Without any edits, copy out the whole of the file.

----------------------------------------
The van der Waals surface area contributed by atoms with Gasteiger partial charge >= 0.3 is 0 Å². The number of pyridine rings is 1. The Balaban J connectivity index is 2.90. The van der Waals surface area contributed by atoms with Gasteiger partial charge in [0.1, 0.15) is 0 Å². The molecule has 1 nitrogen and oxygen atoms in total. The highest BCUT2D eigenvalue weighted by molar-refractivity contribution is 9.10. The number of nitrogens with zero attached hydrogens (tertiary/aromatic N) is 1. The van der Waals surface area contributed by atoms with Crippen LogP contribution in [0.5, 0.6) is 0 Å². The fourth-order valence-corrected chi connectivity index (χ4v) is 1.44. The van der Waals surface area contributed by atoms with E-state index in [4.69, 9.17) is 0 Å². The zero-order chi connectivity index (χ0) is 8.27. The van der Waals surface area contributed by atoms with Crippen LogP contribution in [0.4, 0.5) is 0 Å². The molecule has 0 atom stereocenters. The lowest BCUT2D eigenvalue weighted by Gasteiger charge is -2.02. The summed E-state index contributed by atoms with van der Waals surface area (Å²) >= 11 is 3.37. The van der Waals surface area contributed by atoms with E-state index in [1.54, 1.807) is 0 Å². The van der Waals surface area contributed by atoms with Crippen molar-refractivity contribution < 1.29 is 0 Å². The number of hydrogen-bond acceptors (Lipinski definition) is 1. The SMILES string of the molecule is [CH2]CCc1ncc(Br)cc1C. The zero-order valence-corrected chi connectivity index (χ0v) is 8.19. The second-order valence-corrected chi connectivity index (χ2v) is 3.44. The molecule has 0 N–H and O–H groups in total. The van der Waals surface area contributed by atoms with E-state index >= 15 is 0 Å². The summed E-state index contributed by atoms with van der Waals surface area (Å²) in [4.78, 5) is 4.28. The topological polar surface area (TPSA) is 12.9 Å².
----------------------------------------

The van der Waals surface area contributed by atoms with Gasteiger partial charge >= 0.3 is 0 Å². The number of pyridine rings is 1. The Balaban J connectivity index is 2.90. The van der Waals surface area contributed by atoms with Gasteiger partial charge in [0.1, 0.15) is 0 Å². The molecule has 1 nitrogen and oxygen atoms in total. The highest BCUT2D eigenvalue weighted by molar-refractivity contribution is 9.10. The number of nitrogens with zero attached hydrogens (tertiary/aromatic N) is 1. The van der Waals surface area contributed by atoms with Crippen LogP contribution in [0.5, 0.6) is 0 Å². The fourth-order valence-corrected chi connectivity index (χ4v) is 1.44. The van der Waals surface area contributed by atoms with E-state index in [4.69, 9.17) is 0 Å². The zero-order chi connectivity index (χ0) is 8.27. The van der Waals surface area contributed by atoms with Crippen LogP contribution in [0.4, 0.5) is 0 Å². The molecule has 0 atom stereocenters. The lowest BCUT2D eigenvalue weighted by Gasteiger charge is -2.02. The summed E-state index contributed by atoms with van der Waals surface area (Å²) >= 11 is 3.37. The van der Waals surface area contributed by atoms with E-state index in [1.54, 1.807) is 0 Å². The van der Waals surface area contributed by atoms with Crippen molar-refractivity contribution < 1.29 is 0 Å². The number of hydrogen-bond acceptors (Lipinski definition) is 1. The SMILES string of the molecule is [CH2]CCc1ncc(Br)cc1C. The zero-order valence-corrected chi connectivity index (χ0v) is 8.19. The second-order valence-corrected chi connectivity index (χ2v) is 3.44. The molecule has 0 N–H and O–H groups in total. The van der Waals surface area contributed by atoms with E-state index >= 15 is 0 Å². The summed E-state index contributed by atoms with van der Waals surface area (Å²) in [4.78, 5) is 4.28. The topological polar surface area (TPSA) is 12.9 Å².